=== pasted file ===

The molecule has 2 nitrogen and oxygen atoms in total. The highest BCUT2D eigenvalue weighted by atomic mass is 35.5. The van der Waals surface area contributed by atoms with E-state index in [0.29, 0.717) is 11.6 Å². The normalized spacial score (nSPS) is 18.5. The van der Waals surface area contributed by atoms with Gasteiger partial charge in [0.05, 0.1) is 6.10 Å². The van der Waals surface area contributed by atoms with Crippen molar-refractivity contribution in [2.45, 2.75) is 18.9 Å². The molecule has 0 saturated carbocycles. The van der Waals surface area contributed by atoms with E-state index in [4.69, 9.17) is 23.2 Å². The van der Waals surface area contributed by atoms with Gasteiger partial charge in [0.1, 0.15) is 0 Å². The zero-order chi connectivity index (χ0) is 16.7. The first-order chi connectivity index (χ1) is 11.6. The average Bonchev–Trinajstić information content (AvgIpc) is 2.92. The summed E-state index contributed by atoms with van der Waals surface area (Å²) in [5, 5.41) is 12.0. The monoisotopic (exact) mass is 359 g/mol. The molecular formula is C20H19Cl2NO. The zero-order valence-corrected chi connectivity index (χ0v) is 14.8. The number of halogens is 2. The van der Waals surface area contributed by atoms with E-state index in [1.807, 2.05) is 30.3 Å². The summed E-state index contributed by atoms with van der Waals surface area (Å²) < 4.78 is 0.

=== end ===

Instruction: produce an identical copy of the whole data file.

The molecule has 2 nitrogen and oxygen atoms in total. The highest BCUT2D eigenvalue weighted by atomic mass is 35.5. The van der Waals surface area contributed by atoms with E-state index in [0.29, 0.717) is 11.6 Å². The normalized spacial score (nSPS) is 18.5. The van der Waals surface area contributed by atoms with Gasteiger partial charge in [0.05, 0.1) is 6.10 Å². The van der Waals surface area contributed by atoms with Crippen molar-refractivity contribution in [2.45, 2.75) is 18.9 Å². The molecule has 0 saturated carbocycles. The van der Waals surface area contributed by atoms with E-state index in [4.69, 9.17) is 23.2 Å². The van der Waals surface area contributed by atoms with Gasteiger partial charge in [0.1, 0.15) is 0 Å². The zero-order chi connectivity index (χ0) is 16.7. The first-order chi connectivity index (χ1) is 11.6. The average Bonchev–Trinajstić information content (AvgIpc) is 2.92. The summed E-state index contributed by atoms with van der Waals surface area (Å²) in [5, 5.41) is 12.0. The monoisotopic (exact) mass is 359 g/mol. The molecular formula is C20H19Cl2NO. The zero-order valence-corrected chi connectivity index (χ0v) is 14.8. The number of halogens is 2. The van der Waals surface area contributed by atoms with E-state index in [1.807, 2.05) is 30.3 Å². The summed E-state index contributed by atoms with van der Waals surface area (Å²) < 4.78 is 0.